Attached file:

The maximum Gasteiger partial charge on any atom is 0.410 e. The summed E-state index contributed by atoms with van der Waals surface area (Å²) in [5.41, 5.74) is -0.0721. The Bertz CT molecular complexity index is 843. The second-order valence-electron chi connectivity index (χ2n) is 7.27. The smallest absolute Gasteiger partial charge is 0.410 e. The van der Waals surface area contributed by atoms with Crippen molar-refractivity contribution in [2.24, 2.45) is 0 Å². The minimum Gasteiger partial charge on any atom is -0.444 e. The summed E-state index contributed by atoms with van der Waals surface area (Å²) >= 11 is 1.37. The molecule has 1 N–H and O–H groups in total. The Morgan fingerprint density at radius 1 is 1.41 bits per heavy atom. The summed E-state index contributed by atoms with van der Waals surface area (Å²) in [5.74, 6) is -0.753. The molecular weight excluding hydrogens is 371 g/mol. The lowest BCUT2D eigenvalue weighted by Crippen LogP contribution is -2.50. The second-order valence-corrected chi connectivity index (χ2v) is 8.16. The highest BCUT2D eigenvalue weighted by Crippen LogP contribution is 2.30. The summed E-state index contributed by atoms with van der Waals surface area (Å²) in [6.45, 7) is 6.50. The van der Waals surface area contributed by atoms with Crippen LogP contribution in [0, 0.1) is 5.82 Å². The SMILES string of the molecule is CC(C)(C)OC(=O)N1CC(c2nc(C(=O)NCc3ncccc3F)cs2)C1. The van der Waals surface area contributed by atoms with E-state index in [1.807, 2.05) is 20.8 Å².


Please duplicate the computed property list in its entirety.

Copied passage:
The maximum Gasteiger partial charge on any atom is 0.410 e. The summed E-state index contributed by atoms with van der Waals surface area (Å²) in [5.41, 5.74) is -0.0721. The Bertz CT molecular complexity index is 843. The second-order valence-electron chi connectivity index (χ2n) is 7.27. The smallest absolute Gasteiger partial charge is 0.410 e. The van der Waals surface area contributed by atoms with Crippen molar-refractivity contribution in [2.24, 2.45) is 0 Å². The minimum Gasteiger partial charge on any atom is -0.444 e. The summed E-state index contributed by atoms with van der Waals surface area (Å²) >= 11 is 1.37. The molecule has 1 N–H and O–H groups in total. The Morgan fingerprint density at radius 1 is 1.41 bits per heavy atom. The summed E-state index contributed by atoms with van der Waals surface area (Å²) in [5.74, 6) is -0.753. The molecular weight excluding hydrogens is 371 g/mol. The lowest BCUT2D eigenvalue weighted by Crippen LogP contribution is -2.50. The second-order valence-corrected chi connectivity index (χ2v) is 8.16. The highest BCUT2D eigenvalue weighted by Crippen LogP contribution is 2.30. The summed E-state index contributed by atoms with van der Waals surface area (Å²) in [6.45, 7) is 6.50. The van der Waals surface area contributed by atoms with Crippen LogP contribution in [0, 0.1) is 5.82 Å². The SMILES string of the molecule is CC(C)(C)OC(=O)N1CC(c2nc(C(=O)NCc3ncccc3F)cs2)C1. The van der Waals surface area contributed by atoms with E-state index in [1.807, 2.05) is 20.8 Å².